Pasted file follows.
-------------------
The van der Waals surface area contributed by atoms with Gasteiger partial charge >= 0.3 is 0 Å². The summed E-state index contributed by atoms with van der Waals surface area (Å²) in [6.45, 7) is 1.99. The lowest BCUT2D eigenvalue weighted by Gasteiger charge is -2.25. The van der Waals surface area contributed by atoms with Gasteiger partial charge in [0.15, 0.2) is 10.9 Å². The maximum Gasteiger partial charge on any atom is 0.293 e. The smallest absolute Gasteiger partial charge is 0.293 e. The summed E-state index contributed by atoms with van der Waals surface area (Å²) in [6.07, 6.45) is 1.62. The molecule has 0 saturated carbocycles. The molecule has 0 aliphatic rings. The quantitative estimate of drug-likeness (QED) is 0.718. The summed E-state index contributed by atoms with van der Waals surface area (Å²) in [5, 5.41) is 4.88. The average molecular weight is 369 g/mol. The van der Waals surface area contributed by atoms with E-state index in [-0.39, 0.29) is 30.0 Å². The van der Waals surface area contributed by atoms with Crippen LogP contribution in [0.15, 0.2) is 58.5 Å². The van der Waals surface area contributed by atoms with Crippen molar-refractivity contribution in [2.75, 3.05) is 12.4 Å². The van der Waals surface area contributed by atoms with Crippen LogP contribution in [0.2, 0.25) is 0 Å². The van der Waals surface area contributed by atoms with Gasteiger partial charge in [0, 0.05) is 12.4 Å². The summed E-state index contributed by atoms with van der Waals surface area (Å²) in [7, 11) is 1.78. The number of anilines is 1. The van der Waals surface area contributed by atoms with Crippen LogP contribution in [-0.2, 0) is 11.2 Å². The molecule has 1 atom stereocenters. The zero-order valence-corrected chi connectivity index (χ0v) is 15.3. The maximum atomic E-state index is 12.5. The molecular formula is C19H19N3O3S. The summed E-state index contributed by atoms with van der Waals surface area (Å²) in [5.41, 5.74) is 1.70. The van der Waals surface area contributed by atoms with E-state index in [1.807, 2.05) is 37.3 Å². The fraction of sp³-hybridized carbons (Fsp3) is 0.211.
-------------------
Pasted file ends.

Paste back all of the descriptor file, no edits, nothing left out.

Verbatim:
The van der Waals surface area contributed by atoms with Gasteiger partial charge >= 0.3 is 0 Å². The summed E-state index contributed by atoms with van der Waals surface area (Å²) in [6.45, 7) is 1.99. The lowest BCUT2D eigenvalue weighted by Gasteiger charge is -2.25. The van der Waals surface area contributed by atoms with Gasteiger partial charge in [0.15, 0.2) is 10.9 Å². The maximum Gasteiger partial charge on any atom is 0.293 e. The smallest absolute Gasteiger partial charge is 0.293 e. The summed E-state index contributed by atoms with van der Waals surface area (Å²) in [6.07, 6.45) is 1.62. The molecule has 0 saturated carbocycles. The molecule has 0 aliphatic rings. The quantitative estimate of drug-likeness (QED) is 0.718. The summed E-state index contributed by atoms with van der Waals surface area (Å²) in [5, 5.41) is 4.88. The average molecular weight is 369 g/mol. The van der Waals surface area contributed by atoms with E-state index in [-0.39, 0.29) is 30.0 Å². The van der Waals surface area contributed by atoms with Crippen LogP contribution in [0.15, 0.2) is 58.5 Å². The van der Waals surface area contributed by atoms with Crippen molar-refractivity contribution in [2.75, 3.05) is 12.4 Å². The van der Waals surface area contributed by atoms with Crippen LogP contribution in [0.2, 0.25) is 0 Å². The van der Waals surface area contributed by atoms with Gasteiger partial charge in [0, 0.05) is 12.4 Å². The summed E-state index contributed by atoms with van der Waals surface area (Å²) in [7, 11) is 1.78. The number of anilines is 1. The van der Waals surface area contributed by atoms with Crippen LogP contribution in [-0.2, 0) is 11.2 Å². The molecule has 1 atom stereocenters. The zero-order valence-corrected chi connectivity index (χ0v) is 15.3. The maximum atomic E-state index is 12.5. The molecular formula is C19H19N3O3S. The summed E-state index contributed by atoms with van der Waals surface area (Å²) in [5.41, 5.74) is 1.70. The van der Waals surface area contributed by atoms with E-state index in [1.807, 2.05) is 37.3 Å². The fraction of sp³-hybridized carbons (Fsp3) is 0.211.